TMS= Too Much ummm STUFF.
I've seen it in so many ways. My wife and I were talking about the mortgage crisis and home much homes have gone up. We grew up in the 1960's and I remember by parents buying a 1200 square-foot-per-floor split level tract house for $19,000 in 1966. That was a four bedroom two, bath house (after we finished the basement).
I live in the city rather than the suburbs now, and many of the houses around me were built in the late 1940's, to take advantage of the housing opportunities provided by the GI Bill for WWII veterans. Most of those houses were quite small by today's standards--- 850 or 900 square feet on the main floor, 2 bedrooms and one bath. A big one might be 3 bedrooms and 1 and 1/2 bath. The kitchen, dining room, living room, etc were all smaller too. Those houses were built with 60amp electrical services too-- the minimum today is 200 amps and 400 amps is not at all unusual. Electric dryers tipped the scale to be sure, but when you look at those post-war houses, they have very few outlets-- it wasn't a priority.
I think that is a good paradigm for the changes in the last half of the 20th Century in the US. We have more cars, several televisions, a couple computers, microwaves, yadda, yadda, yadda.
Our cars are a good example of the same. My first car was a 1961 Chevrolet Impala. 283 V-8, 2 speed automatic transmission, manual windows, AM radio-- pushbutton tuning was a big deal, no air conditioning. It did have power steering. It was $300 in 1971 with about 50,000 miles on it and it had a fresh set of Sears radials-- quite a new type of tire then.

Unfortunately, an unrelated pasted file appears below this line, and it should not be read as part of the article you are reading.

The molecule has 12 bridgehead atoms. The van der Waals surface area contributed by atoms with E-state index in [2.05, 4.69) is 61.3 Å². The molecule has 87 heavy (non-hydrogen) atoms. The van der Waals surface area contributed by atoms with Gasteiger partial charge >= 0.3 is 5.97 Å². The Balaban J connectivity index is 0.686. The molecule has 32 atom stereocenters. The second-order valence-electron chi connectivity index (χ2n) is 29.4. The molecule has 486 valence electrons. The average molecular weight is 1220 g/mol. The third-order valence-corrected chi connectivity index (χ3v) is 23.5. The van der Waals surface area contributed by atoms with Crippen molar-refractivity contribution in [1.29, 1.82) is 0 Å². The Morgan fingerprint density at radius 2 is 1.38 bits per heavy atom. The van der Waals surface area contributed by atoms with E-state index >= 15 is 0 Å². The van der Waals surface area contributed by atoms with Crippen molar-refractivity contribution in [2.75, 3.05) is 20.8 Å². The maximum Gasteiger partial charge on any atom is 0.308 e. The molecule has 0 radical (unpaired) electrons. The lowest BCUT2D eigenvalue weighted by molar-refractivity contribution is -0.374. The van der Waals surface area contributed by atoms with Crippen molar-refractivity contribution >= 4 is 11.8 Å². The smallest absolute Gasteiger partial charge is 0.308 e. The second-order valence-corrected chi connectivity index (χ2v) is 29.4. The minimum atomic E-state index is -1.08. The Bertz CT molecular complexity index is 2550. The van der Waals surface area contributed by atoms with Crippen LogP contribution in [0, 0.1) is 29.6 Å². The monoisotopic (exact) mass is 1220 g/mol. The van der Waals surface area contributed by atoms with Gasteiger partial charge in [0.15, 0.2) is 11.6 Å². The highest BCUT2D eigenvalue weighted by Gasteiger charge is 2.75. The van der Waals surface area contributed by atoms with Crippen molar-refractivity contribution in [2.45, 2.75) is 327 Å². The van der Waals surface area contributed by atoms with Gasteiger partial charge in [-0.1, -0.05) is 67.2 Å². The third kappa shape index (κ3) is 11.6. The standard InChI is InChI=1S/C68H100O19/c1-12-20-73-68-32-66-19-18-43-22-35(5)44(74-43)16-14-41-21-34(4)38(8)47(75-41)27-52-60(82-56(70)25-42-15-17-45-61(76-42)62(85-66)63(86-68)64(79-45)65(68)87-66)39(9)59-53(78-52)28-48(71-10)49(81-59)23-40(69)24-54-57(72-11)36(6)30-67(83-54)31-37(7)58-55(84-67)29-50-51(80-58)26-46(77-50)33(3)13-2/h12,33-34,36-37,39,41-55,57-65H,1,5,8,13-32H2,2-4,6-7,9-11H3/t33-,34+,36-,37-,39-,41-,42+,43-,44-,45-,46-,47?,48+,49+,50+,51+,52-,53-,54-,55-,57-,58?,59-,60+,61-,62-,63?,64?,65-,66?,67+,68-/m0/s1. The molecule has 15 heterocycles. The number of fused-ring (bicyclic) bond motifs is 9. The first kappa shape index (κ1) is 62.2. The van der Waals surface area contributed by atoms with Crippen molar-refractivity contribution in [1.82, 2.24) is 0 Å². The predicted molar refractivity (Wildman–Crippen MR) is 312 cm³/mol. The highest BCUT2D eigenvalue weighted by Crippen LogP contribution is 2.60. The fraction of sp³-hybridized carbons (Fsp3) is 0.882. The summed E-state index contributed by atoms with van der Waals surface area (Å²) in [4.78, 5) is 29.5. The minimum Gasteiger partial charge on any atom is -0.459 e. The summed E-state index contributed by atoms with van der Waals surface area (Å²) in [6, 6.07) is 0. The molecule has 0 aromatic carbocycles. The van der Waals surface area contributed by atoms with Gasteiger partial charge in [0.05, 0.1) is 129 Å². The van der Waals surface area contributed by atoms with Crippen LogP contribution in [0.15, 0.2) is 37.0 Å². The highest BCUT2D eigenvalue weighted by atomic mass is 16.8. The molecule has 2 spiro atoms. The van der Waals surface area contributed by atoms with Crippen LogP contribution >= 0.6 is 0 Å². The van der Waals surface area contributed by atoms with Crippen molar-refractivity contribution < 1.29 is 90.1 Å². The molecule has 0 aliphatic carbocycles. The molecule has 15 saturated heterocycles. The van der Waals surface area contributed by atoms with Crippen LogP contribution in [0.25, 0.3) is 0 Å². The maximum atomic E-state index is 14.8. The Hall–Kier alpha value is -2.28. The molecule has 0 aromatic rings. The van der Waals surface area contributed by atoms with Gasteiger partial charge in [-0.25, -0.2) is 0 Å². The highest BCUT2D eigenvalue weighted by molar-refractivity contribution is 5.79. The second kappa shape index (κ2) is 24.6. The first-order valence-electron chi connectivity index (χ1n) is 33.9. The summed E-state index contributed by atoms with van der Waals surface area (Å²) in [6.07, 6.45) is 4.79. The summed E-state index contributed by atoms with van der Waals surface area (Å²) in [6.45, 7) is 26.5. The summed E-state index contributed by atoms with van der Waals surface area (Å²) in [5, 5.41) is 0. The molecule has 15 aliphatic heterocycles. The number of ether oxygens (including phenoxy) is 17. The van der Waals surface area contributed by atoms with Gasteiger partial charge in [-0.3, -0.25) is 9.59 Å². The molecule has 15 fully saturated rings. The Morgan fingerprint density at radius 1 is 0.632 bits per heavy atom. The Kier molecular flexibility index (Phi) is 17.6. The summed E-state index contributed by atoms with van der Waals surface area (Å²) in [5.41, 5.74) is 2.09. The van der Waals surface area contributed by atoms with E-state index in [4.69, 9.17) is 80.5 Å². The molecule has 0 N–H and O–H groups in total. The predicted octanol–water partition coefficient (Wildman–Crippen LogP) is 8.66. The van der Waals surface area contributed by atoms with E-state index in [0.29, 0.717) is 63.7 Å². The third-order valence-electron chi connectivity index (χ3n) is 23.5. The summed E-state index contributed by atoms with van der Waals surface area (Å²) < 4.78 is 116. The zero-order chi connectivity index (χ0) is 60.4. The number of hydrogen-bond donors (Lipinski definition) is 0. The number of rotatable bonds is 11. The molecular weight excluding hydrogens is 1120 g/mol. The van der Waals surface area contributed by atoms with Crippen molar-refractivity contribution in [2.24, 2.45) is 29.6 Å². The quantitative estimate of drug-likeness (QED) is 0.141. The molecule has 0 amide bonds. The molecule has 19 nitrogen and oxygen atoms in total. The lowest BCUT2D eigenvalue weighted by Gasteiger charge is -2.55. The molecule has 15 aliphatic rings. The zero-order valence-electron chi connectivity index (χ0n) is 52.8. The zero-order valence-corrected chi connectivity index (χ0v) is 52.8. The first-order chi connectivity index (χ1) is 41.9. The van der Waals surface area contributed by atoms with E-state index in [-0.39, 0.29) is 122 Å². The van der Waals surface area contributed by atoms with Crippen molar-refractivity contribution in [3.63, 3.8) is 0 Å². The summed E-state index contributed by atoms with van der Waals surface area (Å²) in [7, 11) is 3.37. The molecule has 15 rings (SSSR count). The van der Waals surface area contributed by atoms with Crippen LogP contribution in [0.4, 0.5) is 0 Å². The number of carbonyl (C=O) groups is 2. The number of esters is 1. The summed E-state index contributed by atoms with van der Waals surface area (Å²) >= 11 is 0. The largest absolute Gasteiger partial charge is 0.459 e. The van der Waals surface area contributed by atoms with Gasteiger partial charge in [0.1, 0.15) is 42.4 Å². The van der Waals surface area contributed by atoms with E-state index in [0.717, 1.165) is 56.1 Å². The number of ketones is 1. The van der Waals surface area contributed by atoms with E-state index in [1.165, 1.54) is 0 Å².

Years ago I started a thread on my BBS about simple living and being able to get by with the basics. I came up with the idea of giving everyone a box that was a one meter cube and all your personal possessions had to go in that box. The other forum members said it was impossible. I don't think so and I'm working towards it-- cleaning out my closets and paring down my "stuff." I'm going to get a washing machine box and start there.
There is a photo of the total worldly possessions of Mohandas Gandhi when he died.
It says it all: one of the most respected men on the planet and he left behind a couple pairs of sandals, a book, his glasses, a couple bowls, a cotton spinner, and three ceramic monkeys.
I've run through this exercise several times over the years and it is exactly like making an ultralight gear list. You are getting down the the essentials for sustaining yourself. It is very enlightening to sit down and say, "how many pairs of socks do I need?"
There are many books and Web sites on the concept. Search on "simple living".
I think I've brought it up here before. You might think this is anti-materialism, but I call it hyper-materialism, particularly when we talk abut ultralight hiking. Performance with light weight is the issue. We want only the essentials, and those must be the best in terms of weight and performance-- keeping the heat in, the rain and hot sun out, covering as many uses as possible and so on. We can take the same principles to everyday life in picking transportation, communication gear, entertainment, and so on.